It is frequently expedient for the security forces to plan and conduct search and cordon operations at short notice based on the information available to isolate and apprehend the culprits.Availability of magistrate or local police to accompany all Quick Reaction Teams (QRTs), patrols and sub-units in remote areas in hilly terrain is not practicable. Also, the local officials including the police do not want to be seen ‘assisting’ the Army. Quite often, the very people who arrange ‘safe houses’ and hideouts for the terrorists secretly contact and inform the Army units of meetings and movements of the ultras. Legally, ‘harbouring’ criminals/absconders/terrorists is an offence under the Indian Penal Code (IPC) and the harbourers could be prosecuted for playing host to terrorists. But the Army understands their plight. Even an unwilling villager would find it hard to say 'no' to gun-wielding killers whose writ prevails unchallenged in the area.
Even though the Act immunises military personnel from prosecution in courts of law, the military authorities have not tolerated misuse of powers, howsoever rare such misconduct might be. Cases of misdemeanour have been dealt with swiftly and so severely that the appellatejudiciary hasalmost always found court martial verdicts too harsh leading it to either quash or significantly mitigate the same granting relief to the convicted military personnel.
In J&K, since the Army has to operate across valleys and mountains in chase of terrorists, the idea of obtaining warrants for search or arrest would be ridiculousin the midst ofsudden and swift engagements and pursuit of fleeing terrorists in forests and ravines. Justifiably, therefore, the Act empowers the military officials at the scene to go by their prudence and carry out the operational tasks without magisterial warrant.In the absence of these enabling provisions, military deployment will be meaningless.It would be like tying the hands of a boxer behind his back and asking him to knock out his opponent who is free to play evil and foul.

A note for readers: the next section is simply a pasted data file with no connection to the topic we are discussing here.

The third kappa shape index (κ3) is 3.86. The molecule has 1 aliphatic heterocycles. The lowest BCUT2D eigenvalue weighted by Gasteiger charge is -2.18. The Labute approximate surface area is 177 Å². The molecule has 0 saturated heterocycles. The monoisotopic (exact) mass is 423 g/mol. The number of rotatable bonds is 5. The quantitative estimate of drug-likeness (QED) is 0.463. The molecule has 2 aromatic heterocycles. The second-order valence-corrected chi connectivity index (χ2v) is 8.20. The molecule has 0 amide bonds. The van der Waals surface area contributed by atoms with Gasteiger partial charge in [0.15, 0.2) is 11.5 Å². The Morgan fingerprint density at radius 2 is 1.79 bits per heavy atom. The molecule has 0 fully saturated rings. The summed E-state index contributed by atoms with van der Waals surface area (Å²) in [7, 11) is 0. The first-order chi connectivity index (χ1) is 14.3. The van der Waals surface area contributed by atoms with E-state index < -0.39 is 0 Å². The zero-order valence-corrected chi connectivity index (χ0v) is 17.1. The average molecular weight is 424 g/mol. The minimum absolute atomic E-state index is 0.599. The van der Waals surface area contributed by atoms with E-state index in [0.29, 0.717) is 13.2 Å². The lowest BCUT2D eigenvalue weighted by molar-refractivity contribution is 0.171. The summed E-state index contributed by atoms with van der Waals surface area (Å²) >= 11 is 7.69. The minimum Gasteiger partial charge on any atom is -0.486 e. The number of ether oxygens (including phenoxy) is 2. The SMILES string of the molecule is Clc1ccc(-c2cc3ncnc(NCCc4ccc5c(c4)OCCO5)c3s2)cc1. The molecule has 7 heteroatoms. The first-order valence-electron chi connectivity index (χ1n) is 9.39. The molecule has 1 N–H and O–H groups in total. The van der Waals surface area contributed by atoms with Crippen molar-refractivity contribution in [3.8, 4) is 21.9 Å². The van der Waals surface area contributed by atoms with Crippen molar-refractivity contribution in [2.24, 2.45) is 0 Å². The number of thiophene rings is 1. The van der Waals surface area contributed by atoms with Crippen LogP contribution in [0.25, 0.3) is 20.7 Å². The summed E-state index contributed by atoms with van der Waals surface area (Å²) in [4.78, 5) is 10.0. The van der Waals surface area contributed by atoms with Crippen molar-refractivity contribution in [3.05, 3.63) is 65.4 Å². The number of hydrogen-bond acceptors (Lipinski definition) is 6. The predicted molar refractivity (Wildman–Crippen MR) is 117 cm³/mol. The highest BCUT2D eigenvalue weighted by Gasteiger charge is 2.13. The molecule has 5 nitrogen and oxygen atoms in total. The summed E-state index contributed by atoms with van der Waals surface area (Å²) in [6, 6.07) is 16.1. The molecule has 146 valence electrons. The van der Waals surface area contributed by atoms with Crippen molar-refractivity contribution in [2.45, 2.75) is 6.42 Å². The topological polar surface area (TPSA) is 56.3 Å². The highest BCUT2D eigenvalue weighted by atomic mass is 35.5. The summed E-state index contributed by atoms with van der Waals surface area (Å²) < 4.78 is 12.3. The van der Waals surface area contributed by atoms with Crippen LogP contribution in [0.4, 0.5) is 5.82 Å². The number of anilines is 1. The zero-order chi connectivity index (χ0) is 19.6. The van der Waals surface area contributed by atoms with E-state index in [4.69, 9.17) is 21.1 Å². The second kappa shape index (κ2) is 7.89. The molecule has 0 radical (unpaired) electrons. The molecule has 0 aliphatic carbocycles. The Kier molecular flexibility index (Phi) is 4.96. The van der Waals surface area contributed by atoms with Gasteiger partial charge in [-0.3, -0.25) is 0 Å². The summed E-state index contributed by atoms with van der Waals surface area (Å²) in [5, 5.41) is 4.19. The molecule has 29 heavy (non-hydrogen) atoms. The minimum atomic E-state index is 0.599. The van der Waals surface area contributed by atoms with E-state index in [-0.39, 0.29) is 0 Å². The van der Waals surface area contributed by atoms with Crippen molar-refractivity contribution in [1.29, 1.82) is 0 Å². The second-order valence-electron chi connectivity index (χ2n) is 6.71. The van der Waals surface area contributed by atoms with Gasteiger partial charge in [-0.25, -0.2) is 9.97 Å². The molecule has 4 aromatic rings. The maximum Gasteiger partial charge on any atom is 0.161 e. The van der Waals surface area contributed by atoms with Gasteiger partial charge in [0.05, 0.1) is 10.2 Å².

No Kashmiri politician should be more concerned about the menace of terrorism in J&K than Mufti Mohammad Sayeed whose daughter Rubaiya Sayeed was kidnapped and kept hostage and freed only after the five hard-core militants were released from jail in 1989. The situation in the state deteriorated in the following months forcing the State and Central Government to declare 'disturbed areas' and promulgate AFSPA in the state. BJP and PDP are the two leading parties with mandate from the electorate that shows up a clear divide in the two regions of the state.
Such an alliance in today's circumstances will also bring about convergence of different viewpoints in the regional politics and foster confidence among the masses. It shall pave the way for long awaited development plans in the state by isolating the separatists. Political necessity might not allow the PDP leadership today to favour continuance of AFSPA in the disturbed parts of the state but having been India’s Home Minister earlier and a past victim of terrorism, the Mufti will need the Army to improve the security environment in the state. And while the Army can fight an open war without the AFSPA, it cannot fight terrorism in the state without this Act.
Karan Kharb (The writer is the author of 4-Star bestsellers in ‘Indiatimes Rating of International Bestseller’ books on leadership and a social worker)